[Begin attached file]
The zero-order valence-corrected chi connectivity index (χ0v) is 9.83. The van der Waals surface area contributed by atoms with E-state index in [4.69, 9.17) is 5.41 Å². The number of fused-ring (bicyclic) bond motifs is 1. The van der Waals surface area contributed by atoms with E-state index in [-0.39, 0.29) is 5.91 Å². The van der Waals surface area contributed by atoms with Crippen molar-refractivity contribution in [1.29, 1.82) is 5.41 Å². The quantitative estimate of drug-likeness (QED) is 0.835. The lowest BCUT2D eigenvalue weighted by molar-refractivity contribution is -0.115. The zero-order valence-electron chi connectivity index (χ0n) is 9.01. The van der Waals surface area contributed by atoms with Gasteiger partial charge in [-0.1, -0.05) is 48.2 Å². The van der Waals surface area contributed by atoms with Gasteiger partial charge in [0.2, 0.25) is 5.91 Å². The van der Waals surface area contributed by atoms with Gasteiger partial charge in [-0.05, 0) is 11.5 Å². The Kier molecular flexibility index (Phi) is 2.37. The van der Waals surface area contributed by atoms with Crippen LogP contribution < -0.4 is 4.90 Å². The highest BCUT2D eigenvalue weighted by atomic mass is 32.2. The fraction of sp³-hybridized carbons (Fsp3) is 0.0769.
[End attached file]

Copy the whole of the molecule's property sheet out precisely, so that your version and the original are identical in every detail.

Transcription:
The zero-order valence-corrected chi connectivity index (χ0v) is 9.83. The van der Waals surface area contributed by atoms with E-state index in [4.69, 9.17) is 5.41 Å². The number of fused-ring (bicyclic) bond motifs is 1. The van der Waals surface area contributed by atoms with E-state index in [-0.39, 0.29) is 5.91 Å². The van der Waals surface area contributed by atoms with Crippen molar-refractivity contribution in [1.29, 1.82) is 5.41 Å². The quantitative estimate of drug-likeness (QED) is 0.835. The lowest BCUT2D eigenvalue weighted by molar-refractivity contribution is -0.115. The zero-order valence-electron chi connectivity index (χ0n) is 9.01. The van der Waals surface area contributed by atoms with Gasteiger partial charge in [-0.1, -0.05) is 48.2 Å². The van der Waals surface area contributed by atoms with Gasteiger partial charge in [0.2, 0.25) is 5.91 Å². The van der Waals surface area contributed by atoms with Gasteiger partial charge in [-0.05, 0) is 11.5 Å². The Kier molecular flexibility index (Phi) is 2.37. The van der Waals surface area contributed by atoms with Crippen LogP contribution < -0.4 is 4.90 Å². The highest BCUT2D eigenvalue weighted by atomic mass is 32.2. The fraction of sp³-hybridized carbons (Fsp3) is 0.0769.